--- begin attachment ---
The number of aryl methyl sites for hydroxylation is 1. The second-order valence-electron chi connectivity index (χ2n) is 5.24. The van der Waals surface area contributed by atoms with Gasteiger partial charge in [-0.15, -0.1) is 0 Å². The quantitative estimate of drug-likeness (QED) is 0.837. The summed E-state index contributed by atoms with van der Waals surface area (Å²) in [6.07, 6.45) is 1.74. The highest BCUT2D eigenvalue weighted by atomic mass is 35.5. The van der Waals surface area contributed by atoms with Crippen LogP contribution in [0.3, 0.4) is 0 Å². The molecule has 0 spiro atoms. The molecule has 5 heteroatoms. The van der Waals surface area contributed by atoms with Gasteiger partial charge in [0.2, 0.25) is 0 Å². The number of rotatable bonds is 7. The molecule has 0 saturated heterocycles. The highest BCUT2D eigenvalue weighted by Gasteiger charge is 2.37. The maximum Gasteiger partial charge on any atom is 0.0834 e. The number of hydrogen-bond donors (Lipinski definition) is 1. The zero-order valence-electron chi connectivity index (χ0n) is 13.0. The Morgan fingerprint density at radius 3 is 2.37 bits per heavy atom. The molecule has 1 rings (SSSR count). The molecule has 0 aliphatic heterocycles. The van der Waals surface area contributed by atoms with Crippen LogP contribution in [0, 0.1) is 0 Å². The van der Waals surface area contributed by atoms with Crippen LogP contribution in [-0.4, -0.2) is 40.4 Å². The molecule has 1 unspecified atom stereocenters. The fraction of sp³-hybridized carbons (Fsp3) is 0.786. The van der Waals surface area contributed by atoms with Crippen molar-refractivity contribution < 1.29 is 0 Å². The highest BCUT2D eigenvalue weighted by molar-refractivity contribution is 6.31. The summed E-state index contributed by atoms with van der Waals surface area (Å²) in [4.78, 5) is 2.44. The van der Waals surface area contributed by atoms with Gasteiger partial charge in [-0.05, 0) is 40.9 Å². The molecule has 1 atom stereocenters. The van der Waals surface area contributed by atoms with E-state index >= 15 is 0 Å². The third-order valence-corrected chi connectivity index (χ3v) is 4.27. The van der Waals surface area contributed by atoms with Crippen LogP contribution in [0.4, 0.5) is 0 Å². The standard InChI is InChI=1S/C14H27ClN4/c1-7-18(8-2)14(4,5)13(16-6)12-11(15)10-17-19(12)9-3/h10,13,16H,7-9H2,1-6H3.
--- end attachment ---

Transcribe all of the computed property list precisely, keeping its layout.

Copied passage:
The number of aryl methyl sites for hydroxylation is 1. The second-order valence-electron chi connectivity index (χ2n) is 5.24. The van der Waals surface area contributed by atoms with Gasteiger partial charge in [-0.15, -0.1) is 0 Å². The quantitative estimate of drug-likeness (QED) is 0.837. The summed E-state index contributed by atoms with van der Waals surface area (Å²) in [6.07, 6.45) is 1.74. The highest BCUT2D eigenvalue weighted by atomic mass is 35.5. The van der Waals surface area contributed by atoms with Crippen LogP contribution in [0.3, 0.4) is 0 Å². The molecule has 0 spiro atoms. The molecule has 5 heteroatoms. The van der Waals surface area contributed by atoms with Gasteiger partial charge in [0.2, 0.25) is 0 Å². The number of rotatable bonds is 7. The molecule has 0 saturated heterocycles. The highest BCUT2D eigenvalue weighted by Gasteiger charge is 2.37. The maximum Gasteiger partial charge on any atom is 0.0834 e. The number of hydrogen-bond donors (Lipinski definition) is 1. The zero-order valence-electron chi connectivity index (χ0n) is 13.0. The Morgan fingerprint density at radius 3 is 2.37 bits per heavy atom. The molecule has 1 rings (SSSR count). The molecule has 0 aliphatic heterocycles. The van der Waals surface area contributed by atoms with Crippen LogP contribution in [0, 0.1) is 0 Å². The van der Waals surface area contributed by atoms with Crippen LogP contribution in [-0.4, -0.2) is 40.4 Å². The molecule has 1 unspecified atom stereocenters. The fraction of sp³-hybridized carbons (Fsp3) is 0.786. The van der Waals surface area contributed by atoms with Crippen molar-refractivity contribution < 1.29 is 0 Å². The highest BCUT2D eigenvalue weighted by molar-refractivity contribution is 6.31. The summed E-state index contributed by atoms with van der Waals surface area (Å²) in [4.78, 5) is 2.44. The van der Waals surface area contributed by atoms with Gasteiger partial charge in [-0.05, 0) is 40.9 Å². The molecule has 1 atom stereocenters. The van der Waals surface area contributed by atoms with E-state index >= 15 is 0 Å². The third-order valence-corrected chi connectivity index (χ3v) is 4.27. The van der Waals surface area contributed by atoms with Crippen LogP contribution in [0.4, 0.5) is 0 Å². The standard InChI is InChI=1S/C14H27ClN4/c1-7-18(8-2)14(4,5)13(16-6)12-11(15)10-17-19(12)9-3/h10,13,16H,7-9H2,1-6H3.